Guest blog: The lessons from France’s fight against online fakes
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Guest blog: The lessons from France’s fight against online fakes

Jean-Baptiste Barbier, Counsellor for IP at the French Embassy in Beijing, explains how policies adopted by the French government have helped to cut levels of counterfeiting on online platforms, and how businesses around the world can use them to protect their customers and build respect for IP on the internet


A necessary response to a serious issue for consumers and businesses alike

In 2008, the French government made the fight against online counterfeiting the top priority of its national IP policy agenda. The situation back then was critical: online sales of fake products dramatically increased and triggered waves of complaints from aggrieved consumers, led to litigation between brand owners and e-commerce platforms, and damaged the public image of e-commerce.

The key issue was how to stop online sales of counterfeit products without harming the booming business of e-commerce. The French government initiated a dialogue between e-commerce platforms and IPR holders. After nine months of consultations and negotiations led by the President of the National Anti-Counterfeiting Committee (CNAC), and supported by the French Industrial Property Office (INPI), an arrangement was found between the major e-commerce platforms and over 500 French and international brands. The charter provided a set of preventive measures and reactive procedures, to be implemented through continuous cooperation between the parties.

Filtering as the key for efficient detection

First, technical detection tools (filters) based on information provided by IPR holders were set up by e-commerce platforms. These tools include key words showing the counterfeit nature of the products offered for sale, identity verifications, identification of dubious offers, an analysis of sellers’ profiles and behaviours and detection of repeat offenders.

The charter also provides reactive measures so that action can be taken against counterfeiters. Rights holders can use a simplified notice and takedown procedure. Sanctions against sellers of counterfeit goods can include a six-month suspension or closing of their accounts, plus measures to prevent re-registration. Sellers must also prove the authenticity of the products or the authorisation of the IP rights holders.

Over the following 18 months, the parties implemented anti-counterfeiting mechanisms and exchanged information. The first results were very encouraging.

Immediate and inspiring results

The volume of online fake products significantly decreased or simply disappeared, and so did the number of claims.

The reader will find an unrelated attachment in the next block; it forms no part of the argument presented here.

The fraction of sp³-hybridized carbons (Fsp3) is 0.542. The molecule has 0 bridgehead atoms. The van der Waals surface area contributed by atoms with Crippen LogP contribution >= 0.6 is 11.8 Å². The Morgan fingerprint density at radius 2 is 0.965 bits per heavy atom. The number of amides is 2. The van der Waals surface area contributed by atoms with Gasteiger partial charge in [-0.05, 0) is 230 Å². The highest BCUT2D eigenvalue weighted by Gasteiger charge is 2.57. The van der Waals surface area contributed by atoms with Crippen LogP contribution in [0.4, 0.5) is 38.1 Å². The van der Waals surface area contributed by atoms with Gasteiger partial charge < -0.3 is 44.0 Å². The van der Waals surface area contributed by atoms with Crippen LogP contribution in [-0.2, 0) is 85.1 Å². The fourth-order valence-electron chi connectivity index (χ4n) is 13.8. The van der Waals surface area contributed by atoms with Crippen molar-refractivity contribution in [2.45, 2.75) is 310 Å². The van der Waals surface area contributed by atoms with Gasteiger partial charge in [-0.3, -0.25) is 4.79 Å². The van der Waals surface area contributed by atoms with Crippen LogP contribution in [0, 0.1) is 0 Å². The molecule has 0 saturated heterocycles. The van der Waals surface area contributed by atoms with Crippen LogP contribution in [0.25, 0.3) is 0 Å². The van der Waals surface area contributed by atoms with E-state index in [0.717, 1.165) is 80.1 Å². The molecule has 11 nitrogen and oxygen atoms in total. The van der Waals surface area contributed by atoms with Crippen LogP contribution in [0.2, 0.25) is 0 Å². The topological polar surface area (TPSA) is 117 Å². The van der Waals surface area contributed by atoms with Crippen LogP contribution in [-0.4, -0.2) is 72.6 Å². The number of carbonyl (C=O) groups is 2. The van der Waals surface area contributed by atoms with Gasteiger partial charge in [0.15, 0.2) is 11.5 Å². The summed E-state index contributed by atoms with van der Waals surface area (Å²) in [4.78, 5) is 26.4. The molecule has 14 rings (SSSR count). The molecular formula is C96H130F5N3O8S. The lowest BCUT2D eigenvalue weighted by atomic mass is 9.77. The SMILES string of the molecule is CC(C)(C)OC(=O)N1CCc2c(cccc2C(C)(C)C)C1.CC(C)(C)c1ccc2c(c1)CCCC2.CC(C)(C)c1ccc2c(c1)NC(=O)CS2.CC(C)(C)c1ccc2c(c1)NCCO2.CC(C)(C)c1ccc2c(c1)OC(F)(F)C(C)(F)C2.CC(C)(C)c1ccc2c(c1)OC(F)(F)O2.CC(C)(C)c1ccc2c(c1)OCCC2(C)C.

A direct and solid dialogue is now established between stakeholders and government. An annual assessment of this mechanism regularly highlights the positive impact of these solutions. This soft law providing efficient preventive tools became a standard in France. The French ‘’Charter of confidence’’ is also widely promoted abroad as an example of good practice. It inspired a similar initiative adopted at the EU level in 2011. In 2012, two more agreements were signed in France between IPR owners and classified advertising platforms, and with postal operators.

In France – and in Europe – the challenge is now to widen the scope of this type of cooperation by including other intermediaries such as advertising service providers, payment services and shippers.

The lessons for IPR enforcement online in China

It is crucial to tackle the problem before it is too big. The Chinese central government is currently encouraging local police and administrative enforcement authorities to become more active in monitoring and investigating online counterfeiting.

Together with large French companies, the French authorities are developing contacts with the major Chinese e-commerce platforms, social media platforms and search engines to offer assistance for implementing filters and improving notice and takedown procedures. Detecting obvious and recurring fakes is technically possible and useful for both sides. For instance, collaboration with e-commerce platforms consists of rights owners identifying trends and platforms setting up proactive measures to prevent similar ads from being published in the future. A step-by-step approach based on mutual trust and a win-win spirit will build confidence that filtering is a necessary and efficient tool to reduce IPR infringements and deter counterfeiters.

In China, detection tools could soon become the new standard. But to achieve this goal, the cooperation of companies is necessary and more international brands owners should integrate this requirement in their dialogue with internet companies. Only by working all together we can ensure that IP rights are respected online.

Jean-Baptiste Barbier is the representative of the French IP Office in China and Counsellor for IP at the French Embassy in Beijing.

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